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A Guide to Researching Terrorism: REMEMBERING 9-11
Request books from Bates and Bowdoin by clicking CBB Requestin the line of buttons above the search boxes.
To find encyclopedia articles, go to Credo Reference (you can find it in CBBcat) and search "history of terrorism." You will get a long list of results; notice the title of the encyclopedia each article is published in (some are devoted to special topics) and the word count for the article (100 words is 3 or 4 sentences).
Three days after the Sept. 11 attacks, reporters at The New York Times, armed with stacks of homemade missing-persons fliers, began interviewing friends and relatives of the missing and writing brief portraits of their lives to create “Portraits of Grief.” Not meant to be obituaries in any traditional sense, they were informal and impressionistic, often centered on a single story or idiosyncratic detail. This archive features the original portraits.
The September 11 Digital Archive uses electronic media to collect, preserve, and present the history of September 11, 2001 and its aftermath. The Archive contains more than 150,000 digital items, a tally that includes more than 40,000 emails and other electronic communications, more than 40,000 first-hand stories, and more than 15,000 digital images.
VOICES of September 11th provides information, support services and annual commemorative events for 9/11 families, rescue workers and survivors; commemorates the lives and stories of September 11th; promotes public policy reform on prevention, preparedness and response to terrorism, building bridges between international communities changed by terrorism.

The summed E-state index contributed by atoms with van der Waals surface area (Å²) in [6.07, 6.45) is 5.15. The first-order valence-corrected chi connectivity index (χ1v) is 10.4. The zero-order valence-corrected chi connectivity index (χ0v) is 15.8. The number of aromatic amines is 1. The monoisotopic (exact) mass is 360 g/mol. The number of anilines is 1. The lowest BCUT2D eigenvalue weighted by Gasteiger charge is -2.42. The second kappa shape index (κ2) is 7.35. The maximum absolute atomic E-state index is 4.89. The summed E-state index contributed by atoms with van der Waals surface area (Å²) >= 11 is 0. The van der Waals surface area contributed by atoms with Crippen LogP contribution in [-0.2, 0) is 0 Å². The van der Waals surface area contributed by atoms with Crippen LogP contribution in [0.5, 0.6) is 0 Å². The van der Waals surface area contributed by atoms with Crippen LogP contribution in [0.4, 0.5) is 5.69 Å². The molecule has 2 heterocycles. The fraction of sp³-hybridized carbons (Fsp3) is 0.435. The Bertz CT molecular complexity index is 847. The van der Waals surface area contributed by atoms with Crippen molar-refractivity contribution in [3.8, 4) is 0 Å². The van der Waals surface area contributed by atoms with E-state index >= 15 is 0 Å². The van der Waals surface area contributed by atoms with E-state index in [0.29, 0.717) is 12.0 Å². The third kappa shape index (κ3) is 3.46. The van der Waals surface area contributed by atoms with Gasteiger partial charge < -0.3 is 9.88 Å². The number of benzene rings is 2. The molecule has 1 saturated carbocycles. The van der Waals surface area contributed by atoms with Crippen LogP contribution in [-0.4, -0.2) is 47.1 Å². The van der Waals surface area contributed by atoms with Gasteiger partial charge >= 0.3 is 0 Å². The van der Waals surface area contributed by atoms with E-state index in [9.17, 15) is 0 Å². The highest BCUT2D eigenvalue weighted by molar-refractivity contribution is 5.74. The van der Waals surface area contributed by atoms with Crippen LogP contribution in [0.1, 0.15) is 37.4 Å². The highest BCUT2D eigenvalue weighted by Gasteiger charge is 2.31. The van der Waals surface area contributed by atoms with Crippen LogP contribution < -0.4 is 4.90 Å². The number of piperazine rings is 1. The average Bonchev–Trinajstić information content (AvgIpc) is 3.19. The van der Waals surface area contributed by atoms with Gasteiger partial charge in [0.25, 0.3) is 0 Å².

The National September 11 Memorial is a tribute of remembrance and honor to the nearly 3,000 people killed in the terror attacks of September 11, 2001 at the World Trade Center site, near Shanksville, Pa., and at the Pentagon, as well as the six people killed in the World Trade Center bombing in February 1993. The Memorial will be dedicated on September 11, 2011 on the 10th anniversary of the 9/11 attacks in a ceremony for victims' families. The following day, it will open to the public.
StoryCorps is an independent nonprofit whose mission is to provide Americans of all backgrounds and beliefs with the opportunity to record, share, and preserve the stories of our lives. Since 2003, StoryCorps has collected and archived more than 30,000 interviews from more than 60,000 participants. Each conversation is recorded on a free CD to share, and is preserved at the American Folklife Center at the Library of Congress.
The 9/11 Television News Archive is a library of news coverage of the events of 9/11/2001 and their aftermath as presented by U.S. and international broadcasters. A resource for scholars, journalists, and the public, it presents one week of news broadcasts for study, research and analysis.